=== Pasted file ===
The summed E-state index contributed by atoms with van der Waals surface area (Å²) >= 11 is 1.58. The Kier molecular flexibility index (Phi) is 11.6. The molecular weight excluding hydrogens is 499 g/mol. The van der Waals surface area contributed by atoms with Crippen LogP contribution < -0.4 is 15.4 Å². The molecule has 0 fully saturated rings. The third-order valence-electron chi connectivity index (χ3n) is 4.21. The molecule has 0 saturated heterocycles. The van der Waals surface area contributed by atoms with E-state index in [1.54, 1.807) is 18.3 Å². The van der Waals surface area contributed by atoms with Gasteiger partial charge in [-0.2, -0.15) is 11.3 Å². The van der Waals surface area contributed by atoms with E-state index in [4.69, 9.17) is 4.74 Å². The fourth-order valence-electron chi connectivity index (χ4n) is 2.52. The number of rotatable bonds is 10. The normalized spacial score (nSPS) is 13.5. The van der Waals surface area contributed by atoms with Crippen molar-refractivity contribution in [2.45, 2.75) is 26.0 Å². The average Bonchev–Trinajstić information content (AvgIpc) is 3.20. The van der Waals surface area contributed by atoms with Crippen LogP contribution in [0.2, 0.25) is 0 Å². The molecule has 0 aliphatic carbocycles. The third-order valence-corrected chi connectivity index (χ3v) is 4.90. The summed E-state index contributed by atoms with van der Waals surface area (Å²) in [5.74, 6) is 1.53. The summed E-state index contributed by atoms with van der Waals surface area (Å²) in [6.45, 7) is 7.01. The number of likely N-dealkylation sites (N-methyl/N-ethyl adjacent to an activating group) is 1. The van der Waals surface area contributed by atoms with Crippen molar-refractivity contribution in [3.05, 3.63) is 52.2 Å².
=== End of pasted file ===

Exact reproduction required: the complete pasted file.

The summed E-state index contributed by atoms with van der Waals surface area (Å²) >= 11 is 1.58. The Kier molecular flexibility index (Phi) is 11.6. The molecular weight excluding hydrogens is 499 g/mol. The van der Waals surface area contributed by atoms with Crippen LogP contribution < -0.4 is 15.4 Å². The molecule has 0 fully saturated rings. The third-order valence-electron chi connectivity index (χ3n) is 4.21. The molecule has 0 saturated heterocycles. The van der Waals surface area contributed by atoms with E-state index in [1.54, 1.807) is 18.3 Å². The van der Waals surface area contributed by atoms with Gasteiger partial charge in [-0.2, -0.15) is 11.3 Å². The van der Waals surface area contributed by atoms with E-state index in [4.69, 9.17) is 4.74 Å². The fourth-order valence-electron chi connectivity index (χ4n) is 2.52. The number of rotatable bonds is 10. The normalized spacial score (nSPS) is 13.5. The van der Waals surface area contributed by atoms with Crippen molar-refractivity contribution in [2.45, 2.75) is 26.0 Å². The average Bonchev–Trinajstić information content (AvgIpc) is 3.20. The van der Waals surface area contributed by atoms with Crippen LogP contribution in [0.2, 0.25) is 0 Å². The molecule has 0 aliphatic carbocycles. The third-order valence-corrected chi connectivity index (χ3v) is 4.90. The summed E-state index contributed by atoms with van der Waals surface area (Å²) in [5.74, 6) is 1.53. The summed E-state index contributed by atoms with van der Waals surface area (Å²) in [6.45, 7) is 7.01. The number of likely N-dealkylation sites (N-methyl/N-ethyl adjacent to an activating group) is 1. The van der Waals surface area contributed by atoms with Crippen molar-refractivity contribution in [3.05, 3.63) is 52.2 Å².